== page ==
I followed him to his house and we sat outside for awhile before I worked up the nerve to go inside without feeling caged in. A few minutes was all I could handle indoors…the heat, the lack of oxygen, the walls…I had to get out.
Luke was more than willing to follow. I’m not much of a drinker, but a 22oz hard lemonade seemed like it might help slow me down a bit. I slammed that while Luke sipped on one himself. Usually one of those is enough to put me on the couch for the evening! But this was no ordinary evening and no ordinary panic attack.
I have only had an attack this severe a couple of times and I hated it. Before I knew it, I had Luke out waking down the dirt drive at 2:00 am, and he did it with no complaints. We wandered back to the house and went inside for a little more chit-chat.
It was now close to 3:00 am and I could see that Luke was fading fast. The good thing was that it would soon be time to wake my son for his duck hunt, and my mind was starting to shift into a lower gear in preparation for the day of hunting. I needed to keep myself in check for the safety of my son.
The fog in my head slowly began to lift as I pulled into my in-laws driveway at 3:10 am. I was actually able to chill long enough to take a shower. When I came out of the shower, I felt as if the world had been lifted from my shoulders. My wonderful son was sleeping peacefully on a futon mattress on Grandma’s floor, oblivious to the hell I’d been through over the past 4 hours. I was tired but rejuvenated with a clear mind.
I took my son on the hunt. It was a wonderful morning. Warm, calm, and the mosquitoes didn’t even bother me. Ducks were flying and my son was doing pretty good hitting them. I had a wonderful day, and I must say that it was due to the patience and understanding of my wonderful wife and my friend Luke.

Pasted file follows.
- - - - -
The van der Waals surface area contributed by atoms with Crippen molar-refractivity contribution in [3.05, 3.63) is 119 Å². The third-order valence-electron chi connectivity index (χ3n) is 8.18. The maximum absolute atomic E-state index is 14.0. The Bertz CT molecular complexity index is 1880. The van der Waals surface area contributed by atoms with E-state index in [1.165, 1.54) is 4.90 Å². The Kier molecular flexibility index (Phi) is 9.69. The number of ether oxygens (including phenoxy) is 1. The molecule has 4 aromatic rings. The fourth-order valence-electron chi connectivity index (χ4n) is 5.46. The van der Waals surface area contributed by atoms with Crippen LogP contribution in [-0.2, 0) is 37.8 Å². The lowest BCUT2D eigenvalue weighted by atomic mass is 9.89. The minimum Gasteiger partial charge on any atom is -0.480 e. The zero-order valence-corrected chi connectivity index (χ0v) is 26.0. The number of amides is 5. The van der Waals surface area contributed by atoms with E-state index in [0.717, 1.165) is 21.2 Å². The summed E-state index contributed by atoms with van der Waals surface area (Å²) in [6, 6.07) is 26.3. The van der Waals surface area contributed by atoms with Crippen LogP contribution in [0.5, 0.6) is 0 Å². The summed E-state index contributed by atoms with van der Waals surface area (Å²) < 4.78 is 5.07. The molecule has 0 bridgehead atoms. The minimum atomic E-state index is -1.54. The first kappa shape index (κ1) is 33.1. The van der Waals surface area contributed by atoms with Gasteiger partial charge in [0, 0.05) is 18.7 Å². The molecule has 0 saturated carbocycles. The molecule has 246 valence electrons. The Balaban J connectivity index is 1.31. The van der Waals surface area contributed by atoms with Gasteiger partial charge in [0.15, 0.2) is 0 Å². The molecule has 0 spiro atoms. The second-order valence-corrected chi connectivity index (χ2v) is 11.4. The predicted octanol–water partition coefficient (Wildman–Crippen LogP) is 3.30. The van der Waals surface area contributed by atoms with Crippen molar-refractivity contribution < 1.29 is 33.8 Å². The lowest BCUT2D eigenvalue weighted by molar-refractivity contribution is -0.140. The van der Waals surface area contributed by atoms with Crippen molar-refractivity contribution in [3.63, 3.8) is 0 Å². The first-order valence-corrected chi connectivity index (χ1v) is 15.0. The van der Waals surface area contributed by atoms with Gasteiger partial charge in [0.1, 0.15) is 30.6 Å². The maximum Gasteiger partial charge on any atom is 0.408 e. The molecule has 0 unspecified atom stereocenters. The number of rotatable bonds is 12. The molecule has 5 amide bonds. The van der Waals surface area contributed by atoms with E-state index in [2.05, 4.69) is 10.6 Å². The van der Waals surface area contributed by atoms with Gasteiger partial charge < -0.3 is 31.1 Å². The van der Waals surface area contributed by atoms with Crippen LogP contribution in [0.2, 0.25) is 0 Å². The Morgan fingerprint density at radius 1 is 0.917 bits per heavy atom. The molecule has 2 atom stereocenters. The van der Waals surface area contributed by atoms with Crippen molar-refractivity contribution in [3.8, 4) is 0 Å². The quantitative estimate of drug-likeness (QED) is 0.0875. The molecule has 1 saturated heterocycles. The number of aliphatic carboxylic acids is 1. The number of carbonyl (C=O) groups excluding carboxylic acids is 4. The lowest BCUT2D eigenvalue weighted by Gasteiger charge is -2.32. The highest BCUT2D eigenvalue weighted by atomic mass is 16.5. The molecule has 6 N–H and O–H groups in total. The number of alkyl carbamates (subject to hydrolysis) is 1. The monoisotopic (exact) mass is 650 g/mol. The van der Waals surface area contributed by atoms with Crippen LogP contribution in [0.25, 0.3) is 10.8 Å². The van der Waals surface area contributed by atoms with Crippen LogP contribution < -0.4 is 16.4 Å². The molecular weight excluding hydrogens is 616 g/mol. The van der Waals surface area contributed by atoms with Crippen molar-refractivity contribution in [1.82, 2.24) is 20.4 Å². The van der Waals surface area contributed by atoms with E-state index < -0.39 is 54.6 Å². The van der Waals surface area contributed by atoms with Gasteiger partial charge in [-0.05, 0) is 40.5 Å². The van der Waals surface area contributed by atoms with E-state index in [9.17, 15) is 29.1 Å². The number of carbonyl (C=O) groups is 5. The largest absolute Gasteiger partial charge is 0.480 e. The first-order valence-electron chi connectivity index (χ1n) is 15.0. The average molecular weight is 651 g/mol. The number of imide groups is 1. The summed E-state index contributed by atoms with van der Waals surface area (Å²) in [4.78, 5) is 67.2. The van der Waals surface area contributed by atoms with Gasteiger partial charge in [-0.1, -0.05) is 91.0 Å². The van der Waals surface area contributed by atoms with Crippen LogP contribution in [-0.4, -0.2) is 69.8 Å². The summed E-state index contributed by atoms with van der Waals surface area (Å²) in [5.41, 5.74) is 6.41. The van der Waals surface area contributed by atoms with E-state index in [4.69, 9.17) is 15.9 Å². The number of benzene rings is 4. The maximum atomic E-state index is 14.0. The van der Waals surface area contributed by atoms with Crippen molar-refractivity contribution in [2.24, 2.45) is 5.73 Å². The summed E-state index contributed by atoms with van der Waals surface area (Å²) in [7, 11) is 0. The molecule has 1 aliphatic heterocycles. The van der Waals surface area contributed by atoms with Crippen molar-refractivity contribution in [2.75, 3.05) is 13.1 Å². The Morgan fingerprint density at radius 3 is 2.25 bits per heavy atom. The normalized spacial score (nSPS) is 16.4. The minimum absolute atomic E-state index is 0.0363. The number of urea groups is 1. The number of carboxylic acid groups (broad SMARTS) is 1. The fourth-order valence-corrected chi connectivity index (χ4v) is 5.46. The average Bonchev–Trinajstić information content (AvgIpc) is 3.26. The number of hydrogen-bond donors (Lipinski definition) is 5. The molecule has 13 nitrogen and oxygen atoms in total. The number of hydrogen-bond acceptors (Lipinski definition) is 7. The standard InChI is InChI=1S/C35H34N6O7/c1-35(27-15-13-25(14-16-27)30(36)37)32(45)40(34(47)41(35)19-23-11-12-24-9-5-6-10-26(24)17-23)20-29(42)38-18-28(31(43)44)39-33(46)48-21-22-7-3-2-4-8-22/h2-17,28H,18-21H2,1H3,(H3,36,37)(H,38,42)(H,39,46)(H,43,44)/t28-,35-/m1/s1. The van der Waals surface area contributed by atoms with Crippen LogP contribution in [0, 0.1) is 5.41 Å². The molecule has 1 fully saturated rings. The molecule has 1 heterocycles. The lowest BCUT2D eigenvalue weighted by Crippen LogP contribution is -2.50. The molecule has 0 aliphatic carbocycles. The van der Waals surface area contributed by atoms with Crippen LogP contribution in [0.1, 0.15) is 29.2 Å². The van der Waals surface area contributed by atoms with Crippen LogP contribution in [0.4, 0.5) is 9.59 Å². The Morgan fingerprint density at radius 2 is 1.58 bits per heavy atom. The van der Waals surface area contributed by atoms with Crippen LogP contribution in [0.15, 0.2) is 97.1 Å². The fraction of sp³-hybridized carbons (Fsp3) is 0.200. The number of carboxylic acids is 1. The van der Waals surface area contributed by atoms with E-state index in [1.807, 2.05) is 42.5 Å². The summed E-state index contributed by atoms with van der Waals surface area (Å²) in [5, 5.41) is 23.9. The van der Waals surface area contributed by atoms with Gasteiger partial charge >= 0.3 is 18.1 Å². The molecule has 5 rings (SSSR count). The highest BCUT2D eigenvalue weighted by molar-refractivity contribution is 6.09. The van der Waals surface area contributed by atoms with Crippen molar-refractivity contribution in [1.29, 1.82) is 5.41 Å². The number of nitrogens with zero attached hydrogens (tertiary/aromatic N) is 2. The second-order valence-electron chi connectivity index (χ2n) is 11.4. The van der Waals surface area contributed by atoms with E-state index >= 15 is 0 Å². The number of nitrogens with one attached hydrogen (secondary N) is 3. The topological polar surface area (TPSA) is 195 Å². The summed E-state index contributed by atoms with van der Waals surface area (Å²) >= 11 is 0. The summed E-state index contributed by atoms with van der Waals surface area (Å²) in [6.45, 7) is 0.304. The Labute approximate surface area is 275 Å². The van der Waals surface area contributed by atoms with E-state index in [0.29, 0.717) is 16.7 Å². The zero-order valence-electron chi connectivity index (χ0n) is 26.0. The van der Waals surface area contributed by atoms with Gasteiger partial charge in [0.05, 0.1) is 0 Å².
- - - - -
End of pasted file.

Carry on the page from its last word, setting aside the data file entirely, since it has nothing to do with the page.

Luke is the true definition of a friend. I have known Luke for the better part of thirty years and I would do anything for him. He is more like a brother to me than a friend. I would be hard pressed to find another person on this planet that would be willing to sacrifice a night of sleep just to help a guy through a hard time.
Luke is a true friend, and true friends are hard to come by. He helped me through a night of turmoil that could have led to tragedy if I had not had him to talk to and keep my mind off the senseless ramblings. He was there for me and I am eternally grateful.
I am always here for you if you need me, brother!
hank you for writing this. I really needed to hear it – my wife has suddenly started having panic attacks and it’s been impossible for me to really understand because she won’t/can’t talk about them, which was making it very difficult for me to really understand what’s going on.
I’m glad you have such a good friend in Luke and thank you again for sharing.
Anxiety is a very difficult thing to understand if you do not suffer from it. Even my friend Luke, as good of a friend as he is, thinks it is just something that should be able to be brushed aside and controlled by oneself. That is sometimes the case, but many times it must be controlled with medication. I am lucky to only have these severe attacks once or twice a month so I am not becoming dependent on the meds, which the thought of in itself often puts me into an anxiety situation. It is a strange thing but your support will mean the world to her. I know if it were not for my wife and good friends I would be having a much more difficult time dealing with the anxiety.
Best wishes to both of you.
AMazing the tricks our minds can play on us, isn’t it? Luke is awesome and so are you!